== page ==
Skip to content

Student Hub

A Comprehensive Guide: How to Become a Teacher in Ontario


So you want to become a teacher in Ontario? As an educator, you’ll directly impact the next generations growth and development. This makes becoming a teacher one of the most fulfilling jobs a person can have. There are many different kinds of teaching jobs in Canada, so you can also benefit from the variety of roles in the profession, and be able to specialize in areas on interest. Below, we explain how you can make your dreams of becoming a teacher in Ontario a reality!

The first step to becoming an educator is attending a post-secondary institution. You can plan for your child’s future as a teacher by opening an RESP account, starting to save, and benefitting from government grants today.

Try our Career & School Matcher!

Overview: Becoming a teacher in Ontario

There are three main steps that are required if you want to become a certified teacher in Ontario:

  1. Complete a bachelor’s degree in education or another subject at an accredited university.
  2. Complete a teacher education program, which typically consists of four semesters.
  3. Apply to and be certified by the Ontario College of Teachers.

A step-by-step guide to becoming a teacher in Ontario

Although the three requirements outline what it takes to become a teacher in Ontario, there are a few other steps that you should take before earning an education degree. Beyond having a love for educating young minds, it’s important to decide if a teaching job is a good fit for you and your life goals.

Continue reading for a step-by-step guide to becoming a teacher in Ontario, and somethings you’ll want to consider before joining the profession.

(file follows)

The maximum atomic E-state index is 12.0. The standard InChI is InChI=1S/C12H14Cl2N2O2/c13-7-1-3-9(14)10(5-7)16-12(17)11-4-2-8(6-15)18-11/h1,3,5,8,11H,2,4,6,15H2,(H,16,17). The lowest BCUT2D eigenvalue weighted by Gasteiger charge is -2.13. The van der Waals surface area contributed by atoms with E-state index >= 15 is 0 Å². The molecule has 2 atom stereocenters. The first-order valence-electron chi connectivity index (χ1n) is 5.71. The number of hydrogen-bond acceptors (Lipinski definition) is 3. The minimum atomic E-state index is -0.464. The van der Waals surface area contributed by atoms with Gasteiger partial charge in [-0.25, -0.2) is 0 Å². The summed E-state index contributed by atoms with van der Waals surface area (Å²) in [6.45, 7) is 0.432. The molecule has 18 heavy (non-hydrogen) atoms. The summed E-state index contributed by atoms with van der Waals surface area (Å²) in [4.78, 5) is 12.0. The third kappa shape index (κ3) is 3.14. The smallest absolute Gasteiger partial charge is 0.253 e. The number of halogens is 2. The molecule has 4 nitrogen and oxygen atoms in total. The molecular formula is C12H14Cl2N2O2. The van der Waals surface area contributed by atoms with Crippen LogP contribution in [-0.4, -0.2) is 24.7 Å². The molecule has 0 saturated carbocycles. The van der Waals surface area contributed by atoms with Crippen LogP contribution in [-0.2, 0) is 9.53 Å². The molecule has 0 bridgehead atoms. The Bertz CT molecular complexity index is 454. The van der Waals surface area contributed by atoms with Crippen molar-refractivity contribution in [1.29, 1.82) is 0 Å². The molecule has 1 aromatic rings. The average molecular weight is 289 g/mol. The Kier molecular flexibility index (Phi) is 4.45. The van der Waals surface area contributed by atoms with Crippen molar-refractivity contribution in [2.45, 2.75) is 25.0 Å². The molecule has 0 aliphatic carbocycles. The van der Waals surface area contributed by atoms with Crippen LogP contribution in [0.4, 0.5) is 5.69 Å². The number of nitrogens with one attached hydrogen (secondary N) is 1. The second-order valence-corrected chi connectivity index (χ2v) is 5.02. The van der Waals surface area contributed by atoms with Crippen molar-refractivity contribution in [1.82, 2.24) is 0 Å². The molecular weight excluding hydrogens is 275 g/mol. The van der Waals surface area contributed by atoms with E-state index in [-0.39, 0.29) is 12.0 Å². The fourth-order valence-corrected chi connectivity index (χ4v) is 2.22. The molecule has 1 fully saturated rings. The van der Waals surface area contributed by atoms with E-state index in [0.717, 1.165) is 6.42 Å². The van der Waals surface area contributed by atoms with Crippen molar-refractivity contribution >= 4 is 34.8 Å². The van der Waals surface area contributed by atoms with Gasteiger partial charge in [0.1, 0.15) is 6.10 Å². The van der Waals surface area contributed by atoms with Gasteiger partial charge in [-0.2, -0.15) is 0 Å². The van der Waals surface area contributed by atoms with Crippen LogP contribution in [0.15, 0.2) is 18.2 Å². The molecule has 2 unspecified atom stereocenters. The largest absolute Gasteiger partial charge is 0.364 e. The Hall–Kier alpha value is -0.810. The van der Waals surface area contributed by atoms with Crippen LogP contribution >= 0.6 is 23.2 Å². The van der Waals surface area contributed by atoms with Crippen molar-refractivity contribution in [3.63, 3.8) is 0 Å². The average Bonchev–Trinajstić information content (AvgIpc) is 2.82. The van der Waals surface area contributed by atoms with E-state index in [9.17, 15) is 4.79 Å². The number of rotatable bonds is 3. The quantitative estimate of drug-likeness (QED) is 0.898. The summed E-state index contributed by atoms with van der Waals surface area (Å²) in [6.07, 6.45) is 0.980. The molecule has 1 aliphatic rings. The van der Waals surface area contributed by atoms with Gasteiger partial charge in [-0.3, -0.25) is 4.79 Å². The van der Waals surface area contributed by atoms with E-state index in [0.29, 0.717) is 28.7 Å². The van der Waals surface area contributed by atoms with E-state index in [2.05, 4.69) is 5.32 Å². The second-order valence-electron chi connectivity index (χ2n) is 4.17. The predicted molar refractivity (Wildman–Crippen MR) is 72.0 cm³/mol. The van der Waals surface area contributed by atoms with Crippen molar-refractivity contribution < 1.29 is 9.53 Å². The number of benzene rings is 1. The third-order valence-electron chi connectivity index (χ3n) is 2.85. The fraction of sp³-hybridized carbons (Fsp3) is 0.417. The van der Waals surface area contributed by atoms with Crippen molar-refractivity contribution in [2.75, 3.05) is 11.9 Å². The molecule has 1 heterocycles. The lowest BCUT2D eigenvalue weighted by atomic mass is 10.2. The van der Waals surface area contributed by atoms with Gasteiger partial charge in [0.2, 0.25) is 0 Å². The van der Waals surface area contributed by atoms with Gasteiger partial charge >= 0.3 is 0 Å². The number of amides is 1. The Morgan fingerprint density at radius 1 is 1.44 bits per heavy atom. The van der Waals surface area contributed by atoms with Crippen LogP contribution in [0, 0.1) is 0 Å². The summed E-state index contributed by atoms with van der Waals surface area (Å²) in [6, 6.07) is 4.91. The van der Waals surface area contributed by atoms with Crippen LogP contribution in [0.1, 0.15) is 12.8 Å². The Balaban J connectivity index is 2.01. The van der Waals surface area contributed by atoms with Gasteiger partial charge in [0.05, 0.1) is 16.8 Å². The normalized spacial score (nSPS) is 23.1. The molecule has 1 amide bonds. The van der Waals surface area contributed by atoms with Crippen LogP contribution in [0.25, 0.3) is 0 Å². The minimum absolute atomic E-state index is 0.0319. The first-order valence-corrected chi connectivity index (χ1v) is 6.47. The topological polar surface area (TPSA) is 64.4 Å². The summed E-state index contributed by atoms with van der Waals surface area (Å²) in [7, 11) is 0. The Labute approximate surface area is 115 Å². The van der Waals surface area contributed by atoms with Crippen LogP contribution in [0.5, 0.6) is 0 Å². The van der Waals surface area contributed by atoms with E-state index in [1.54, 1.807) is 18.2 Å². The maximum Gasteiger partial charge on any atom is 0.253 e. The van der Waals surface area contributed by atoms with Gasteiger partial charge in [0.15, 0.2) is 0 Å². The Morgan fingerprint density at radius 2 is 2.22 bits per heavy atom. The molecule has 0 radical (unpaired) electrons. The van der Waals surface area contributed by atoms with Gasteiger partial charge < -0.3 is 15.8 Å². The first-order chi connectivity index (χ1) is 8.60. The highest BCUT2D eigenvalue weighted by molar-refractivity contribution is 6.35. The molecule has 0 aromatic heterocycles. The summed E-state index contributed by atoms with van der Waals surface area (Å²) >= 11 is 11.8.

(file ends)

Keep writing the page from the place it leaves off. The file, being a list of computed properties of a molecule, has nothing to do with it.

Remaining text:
Identify whether teaching is the right career for you

Take some time to think about whether teaching is the right career choice for you. Not everyone is suited to teaching. You must have patience, a sense of humour, great energy and enthusiasm, curiosity, leadership skills, and be open to learning new things.

If you aren’t sure whether becoming a teacher is the right career path for you, try doing some volunteer work that will give you an idea of what it’s like to interact with kids and teens. Volunteering at a daycare, youth camp, or after-school program can give you an idea of how you are around children, and the lifestyle of a teacher.

Another factor to consider is a teacher’s salary. Do some research to determine how much you can expect to make each year as a teacher. This will give you an idea of whether teaching will allow you to have the lifestyle you want to have. Lastly, consider asking someone who works in your field of interest, about their experiences. They might be able to offer insight that will help you make a decision one way or another.

Think about what grades you want to teach

The next step is to consider what grades you might be interested in teaching. This can help you decide what school to choose.

In Ontario, elementary or primary school teachers are considered generalists. This means that they will teach multiple subjects at a lower level (e.g. math, science, art, etc.), usually between kindergarten and grades five or six. Since elementary school teachers teach very young students, child psychology and development are usually a core part of the early education program curriculum.

On the other hand, if you want to become a high school teacher, teaching children between the ages of grade 8 and grade 12, you must specialize in one or more subjects. How you come to specialize in a subject is most often by completing a bachelor’s degree in that subject, such as history, biology, or English. It is worth noting that even minoring in a subject during your undergraduate is usually sufficient for being qualified to teach it at the high school level.